Wisdom is desperately needed all the way around. From the beginning in the reverential fear of God, to the end, and all times in between. We will fail sometimes in following wisdom, and reap something of the consequences, but even then we need wisdom from God to know what to do, and what not to do. Trust in God is paramount, which means depending on both God’s word and God’s Spirit. And being interdependent on God’s people.

We need to seek and embrace wisdom for all it’s worth. This needs to be a passion in our lives. And we’ll find our way to it through utter dependence on God in the midst of real life. Not in a vacuum somewhere off in an ivory tower. God wants to teach us wisdom right where we live, in real life. After all, that’s what wisdom is for.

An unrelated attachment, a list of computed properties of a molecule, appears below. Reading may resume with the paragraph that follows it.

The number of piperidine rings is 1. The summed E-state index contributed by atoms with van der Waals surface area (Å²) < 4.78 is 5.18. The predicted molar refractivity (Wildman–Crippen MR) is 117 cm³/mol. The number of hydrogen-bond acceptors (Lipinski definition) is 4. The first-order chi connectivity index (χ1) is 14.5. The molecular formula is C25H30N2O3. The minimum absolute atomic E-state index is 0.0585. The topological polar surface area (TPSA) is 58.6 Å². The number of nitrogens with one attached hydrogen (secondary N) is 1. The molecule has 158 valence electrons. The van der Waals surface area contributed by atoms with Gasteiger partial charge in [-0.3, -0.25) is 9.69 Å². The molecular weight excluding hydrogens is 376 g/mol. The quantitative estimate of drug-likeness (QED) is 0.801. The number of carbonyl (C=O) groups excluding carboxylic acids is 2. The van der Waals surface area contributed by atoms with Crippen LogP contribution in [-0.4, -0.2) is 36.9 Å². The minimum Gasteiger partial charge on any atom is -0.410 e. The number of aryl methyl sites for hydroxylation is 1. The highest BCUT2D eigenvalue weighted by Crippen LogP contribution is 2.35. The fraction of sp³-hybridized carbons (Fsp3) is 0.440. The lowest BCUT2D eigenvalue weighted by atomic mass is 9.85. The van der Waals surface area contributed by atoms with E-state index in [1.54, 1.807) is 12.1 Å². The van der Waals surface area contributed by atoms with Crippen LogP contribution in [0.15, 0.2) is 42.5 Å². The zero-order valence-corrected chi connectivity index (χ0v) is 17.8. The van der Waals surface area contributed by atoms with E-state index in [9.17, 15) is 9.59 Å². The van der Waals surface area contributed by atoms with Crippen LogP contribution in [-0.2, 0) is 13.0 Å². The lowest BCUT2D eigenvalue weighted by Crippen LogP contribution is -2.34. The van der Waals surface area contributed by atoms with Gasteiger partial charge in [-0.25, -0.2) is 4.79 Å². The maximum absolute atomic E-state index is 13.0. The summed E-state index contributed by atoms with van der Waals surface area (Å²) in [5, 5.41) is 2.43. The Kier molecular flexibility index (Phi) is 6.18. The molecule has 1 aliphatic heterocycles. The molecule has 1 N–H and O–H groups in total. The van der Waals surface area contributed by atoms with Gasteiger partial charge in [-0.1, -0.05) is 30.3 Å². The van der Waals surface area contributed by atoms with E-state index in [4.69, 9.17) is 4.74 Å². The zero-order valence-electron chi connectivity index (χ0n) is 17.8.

We need to keep at it, not thinking we will arrive, but in pursuit of it our entire lifetime. Believing that God will faithfully and generously provide it to us as we ask for it as needed (James 1). And finding it most of all in Jesus, who is wisdom from God to us, even in the way of the cross (1 Corinthians 1). For all of us, yes, everyone, in and through Jesus.

Jesus is the center

And he is the head of the body, the church; he is the beginning and the firstborn from among the dead, so that in everything he might have the supremacy. For God was pleased to have all his fullness dwell in him, and through him to reconcile to himself all things, whether things on earth or things in heaven, by making peace through his blood, shed on the cross.